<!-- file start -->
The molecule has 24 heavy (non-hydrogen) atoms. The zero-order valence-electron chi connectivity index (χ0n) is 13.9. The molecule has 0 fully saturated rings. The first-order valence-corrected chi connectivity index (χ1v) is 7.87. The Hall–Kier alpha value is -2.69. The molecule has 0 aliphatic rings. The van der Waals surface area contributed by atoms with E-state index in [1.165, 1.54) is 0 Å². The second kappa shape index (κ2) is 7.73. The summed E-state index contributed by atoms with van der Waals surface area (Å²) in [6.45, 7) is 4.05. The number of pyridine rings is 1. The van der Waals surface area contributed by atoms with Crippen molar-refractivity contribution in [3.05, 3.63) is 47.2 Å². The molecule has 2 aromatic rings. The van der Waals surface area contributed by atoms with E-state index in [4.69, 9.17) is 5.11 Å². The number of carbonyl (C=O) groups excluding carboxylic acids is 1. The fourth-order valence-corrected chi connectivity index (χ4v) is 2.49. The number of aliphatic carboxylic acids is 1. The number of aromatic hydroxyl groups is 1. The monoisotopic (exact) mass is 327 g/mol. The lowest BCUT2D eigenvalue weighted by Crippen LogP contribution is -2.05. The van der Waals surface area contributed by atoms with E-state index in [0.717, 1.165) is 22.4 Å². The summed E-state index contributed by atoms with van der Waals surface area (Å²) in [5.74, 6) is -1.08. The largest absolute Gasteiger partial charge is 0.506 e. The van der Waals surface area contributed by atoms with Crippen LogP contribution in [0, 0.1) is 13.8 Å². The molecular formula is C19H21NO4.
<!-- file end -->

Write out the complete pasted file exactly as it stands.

The molecule has 24 heavy (non-hydrogen) atoms. The zero-order valence-electron chi connectivity index (χ0n) is 13.9. The molecule has 0 fully saturated rings. The first-order valence-corrected chi connectivity index (χ1v) is 7.87. The Hall–Kier alpha value is -2.69. The molecule has 0 aliphatic rings. The van der Waals surface area contributed by atoms with E-state index in [1.165, 1.54) is 0 Å². The second kappa shape index (κ2) is 7.73. The summed E-state index contributed by atoms with van der Waals surface area (Å²) in [6.45, 7) is 4.05. The number of pyridine rings is 1. The van der Waals surface area contributed by atoms with Crippen molar-refractivity contribution in [3.05, 3.63) is 47.2 Å². The molecule has 2 aromatic rings. The van der Waals surface area contributed by atoms with E-state index in [4.69, 9.17) is 5.11 Å². The number of carbonyl (C=O) groups excluding carboxylic acids is 1. The fourth-order valence-corrected chi connectivity index (χ4v) is 2.49. The number of aliphatic carboxylic acids is 1. The number of aromatic hydroxyl groups is 1. The monoisotopic (exact) mass is 327 g/mol. The lowest BCUT2D eigenvalue weighted by Crippen LogP contribution is -2.05. The van der Waals surface area contributed by atoms with E-state index in [0.717, 1.165) is 22.4 Å². The summed E-state index contributed by atoms with van der Waals surface area (Å²) in [5.74, 6) is -1.08. The largest absolute Gasteiger partial charge is 0.506 e. The van der Waals surface area contributed by atoms with Crippen LogP contribution in [0, 0.1) is 13.8 Å². The molecular formula is C19H21NO4.